By Caleb Bollenbacher
Wow, five years!
I haven’t been aboard for the entire five years, but I have been a reader since the beginning. It’s so fun seeing how something like this magazine evolves over the course of years. In some ways that doesn’t seem like a lot of time, but in other ways it seems like a whole lifetime.
It’s weird how much things can change in five years.
Looking back to 2011, a lot of major movie franchises were winding down. We were saying goodbye – temporarily – to Harry Potter on the big screen. Twilight was winding down (and not a moment too soon) and Captain Jack Sparrow was losing steam. Hollywood was looking for something else after tasting such major successes, and it now looks vastly different as a result. Needing to one-up some of the biggest franchises in history, the powers that be quickly moved towards a new kind of franchise, the story ‘universe’ that has become so commonplace. You can see the seeds of it back when BLEEP was in its infancy. Studios were already trying to hold onto something that was escaping: that’s why you have multi-part finales to Harry Potter and Twilight, a tool that is becoming a more and more common device (looking at you, bloated mess masquerading as a trilogy adaptation of my beloved The Hobbit). That’s not good enough anymore. The new normal is to have endless spinoffs, shared story, and a whole mess of television and comic book companion products. Would most people have believed back in 2011 that Marvel would turn into such a juggernaut as a result of pioneering this sort of franchise life support? Probably not, but now it’s commonplace. Other comic book franchises are doing it. Star Wars is doing it. Harry Potter is about to jump on board and get back in the game as well. The list goes on, and it just speaks to a fascinating platform sharing that spreads throughout the creative world. Media is so much more connected than it used to be.
Five year into BLEEP’s tenure, stories are taking on new life. I don’t know about you, but I find that exciting. Sometimes it can be hit and miss, but the collaborative nature of storytelling is reaching new heights as everyone seeks to stretch stories in ways they haven’t been stretched before. You have to really pay attention to get the full picture. Or you don’t. But you have options. You want Star Wars as you’ve always had it, with just a bucket of popcorn in your lap and endless imaginary light saber fights after you’ve left the theater? Fine by me, that can be it for you. But, man, those options. If you want more (and who doesn’t?), there’s a couple TV shows waiting for you to help you fill in the gaps between movies. There’s some comics, or maybe just an old school novel for you if you’re feeling really risky. And because this is 2015 and the fanboys (and girls) are in charge, you can look forward to theatrical releases of spinoff films.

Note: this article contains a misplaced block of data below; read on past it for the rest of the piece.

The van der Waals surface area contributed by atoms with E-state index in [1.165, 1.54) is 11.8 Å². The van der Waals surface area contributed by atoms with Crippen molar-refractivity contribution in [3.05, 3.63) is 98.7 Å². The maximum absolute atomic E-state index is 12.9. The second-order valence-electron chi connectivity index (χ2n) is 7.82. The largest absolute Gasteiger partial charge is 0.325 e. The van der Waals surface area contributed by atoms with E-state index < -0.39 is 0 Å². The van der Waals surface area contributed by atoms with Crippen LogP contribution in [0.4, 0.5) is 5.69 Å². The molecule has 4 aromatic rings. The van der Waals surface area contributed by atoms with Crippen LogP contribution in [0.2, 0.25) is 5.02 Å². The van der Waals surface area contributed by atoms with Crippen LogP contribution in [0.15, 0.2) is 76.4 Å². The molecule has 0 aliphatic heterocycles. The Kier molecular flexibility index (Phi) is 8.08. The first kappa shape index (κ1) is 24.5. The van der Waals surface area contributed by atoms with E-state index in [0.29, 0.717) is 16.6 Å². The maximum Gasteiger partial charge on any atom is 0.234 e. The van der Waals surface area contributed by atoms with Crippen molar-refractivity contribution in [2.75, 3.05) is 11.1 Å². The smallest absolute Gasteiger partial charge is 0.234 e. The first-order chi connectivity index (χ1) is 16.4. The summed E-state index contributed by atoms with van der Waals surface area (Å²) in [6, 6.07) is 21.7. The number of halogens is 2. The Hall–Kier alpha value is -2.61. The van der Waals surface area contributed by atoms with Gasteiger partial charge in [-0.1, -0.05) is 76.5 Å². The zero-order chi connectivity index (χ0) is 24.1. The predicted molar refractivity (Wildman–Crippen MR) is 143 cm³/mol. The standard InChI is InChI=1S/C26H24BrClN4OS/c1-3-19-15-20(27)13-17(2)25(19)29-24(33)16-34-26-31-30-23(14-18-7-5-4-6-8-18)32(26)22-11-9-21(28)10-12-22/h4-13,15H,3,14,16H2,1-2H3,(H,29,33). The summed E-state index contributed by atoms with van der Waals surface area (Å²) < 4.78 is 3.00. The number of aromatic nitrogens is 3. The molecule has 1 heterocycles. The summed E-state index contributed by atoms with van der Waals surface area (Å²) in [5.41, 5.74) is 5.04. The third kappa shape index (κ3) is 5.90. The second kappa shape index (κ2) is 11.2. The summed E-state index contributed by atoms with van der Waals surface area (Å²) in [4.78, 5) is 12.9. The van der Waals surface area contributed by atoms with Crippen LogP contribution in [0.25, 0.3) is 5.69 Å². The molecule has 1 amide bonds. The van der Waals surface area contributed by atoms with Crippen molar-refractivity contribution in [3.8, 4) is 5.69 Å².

It’s fine, I’ll wait while you compose yourself.
Star Wars is far from the only example from this (and they’ve been moving this direction for a while, though in the wake of their acquisition by Disney this has been a much more smoothly regulated, concentrated effort, in keeping with the times). The moral of the story is, if there’s something you like, you can probably find more of it. The world is engaging with art in new ways, and yeah, that might lead to some over-stretching, like butter spread over too much bread (COUGH! PETER JACKSON, I SWEAR!), but on the whole it’s exciting. But there’s another side to the story, and isn’t that kind of the point?
It’s weird how much things stay the same.
I’ve been thinking about that a lot lately, in large part because of the impending new Star Wars release, but there’s plenty of other evidence to drive the point home. It’s 2015, and in a lot of ways things aren’t that different. You look at the list of highest grossing films from five years back and it’s not that unfamiliar. We’re still looking forward to more Harry Potter. There’s more Transformers on the way. We just got another Mission Impossible. The show goes on, same as it has been this whole time.
And that’s neat too.
We’re waiting for Star Wars, just like our parents waited for Star Wars. Last week, I saw a new James Bond film, just like people have been doing for decades now. Everything’s changing, and yet there’s nothing new under the sun. Things are familiar, and that’s what makes stories so great: we get to be a part of them. I don’t doubt that in a couple decades we’ll be hearing our kids get excited about new Star Wars. There’s probably going to be crowds lined up for more superheroes and Bond, and plenty of kids young and old dressing up as wizards while they wait to see Harry Potter, whether it’s a remake or another spinoff.
And I’ll be right there with them, telling them about all the times I saw those movies years back, how I dressed up in costumes and waited in line. Wow. Stories about stories. That’s what I love about culture: the fact that we experience it together and make it our own. We share it.